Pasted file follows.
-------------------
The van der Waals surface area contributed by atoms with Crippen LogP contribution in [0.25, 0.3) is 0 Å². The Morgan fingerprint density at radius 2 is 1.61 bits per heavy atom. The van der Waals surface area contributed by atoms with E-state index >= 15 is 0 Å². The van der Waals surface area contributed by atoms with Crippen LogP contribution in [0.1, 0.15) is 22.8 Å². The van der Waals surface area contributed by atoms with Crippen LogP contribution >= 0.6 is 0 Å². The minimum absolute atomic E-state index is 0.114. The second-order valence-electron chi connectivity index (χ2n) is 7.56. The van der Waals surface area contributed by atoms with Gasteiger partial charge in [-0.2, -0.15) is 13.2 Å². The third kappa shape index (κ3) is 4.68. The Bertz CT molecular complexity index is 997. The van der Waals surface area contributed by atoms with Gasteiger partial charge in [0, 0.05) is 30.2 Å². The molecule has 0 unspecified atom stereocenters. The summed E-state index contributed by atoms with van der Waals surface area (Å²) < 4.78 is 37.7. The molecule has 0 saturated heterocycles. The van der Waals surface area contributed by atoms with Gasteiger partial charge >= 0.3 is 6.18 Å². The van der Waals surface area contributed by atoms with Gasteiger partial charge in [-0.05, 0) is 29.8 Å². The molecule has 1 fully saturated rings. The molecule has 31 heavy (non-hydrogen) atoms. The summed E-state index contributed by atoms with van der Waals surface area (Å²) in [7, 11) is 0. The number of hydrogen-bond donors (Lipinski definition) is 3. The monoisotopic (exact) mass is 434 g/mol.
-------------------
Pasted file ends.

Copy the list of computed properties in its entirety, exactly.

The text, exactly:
The van der Waals surface area contributed by atoms with Crippen LogP contribution in [0.25, 0.3) is 0 Å². The Morgan fingerprint density at radius 2 is 1.61 bits per heavy atom. The van der Waals surface area contributed by atoms with E-state index >= 15 is 0 Å². The van der Waals surface area contributed by atoms with Crippen LogP contribution in [0.1, 0.15) is 22.8 Å². The van der Waals surface area contributed by atoms with Crippen LogP contribution >= 0.6 is 0 Å². The minimum absolute atomic E-state index is 0.114. The second-order valence-electron chi connectivity index (χ2n) is 7.56. The van der Waals surface area contributed by atoms with Gasteiger partial charge in [-0.2, -0.15) is 13.2 Å². The third kappa shape index (κ3) is 4.68. The Bertz CT molecular complexity index is 997. The van der Waals surface area contributed by atoms with Gasteiger partial charge in [0, 0.05) is 30.2 Å². The molecule has 0 unspecified atom stereocenters. The summed E-state index contributed by atoms with van der Waals surface area (Å²) < 4.78 is 37.7. The molecule has 0 saturated heterocycles. The van der Waals surface area contributed by atoms with Gasteiger partial charge >= 0.3 is 6.18 Å². The van der Waals surface area contributed by atoms with Gasteiger partial charge in [-0.05, 0) is 29.8 Å². The molecule has 1 fully saturated rings. The molecule has 31 heavy (non-hydrogen) atoms. The summed E-state index contributed by atoms with van der Waals surface area (Å²) in [7, 11) is 0. The number of hydrogen-bond donors (Lipinski definition) is 3. The monoisotopic (exact) mass is 434 g/mol.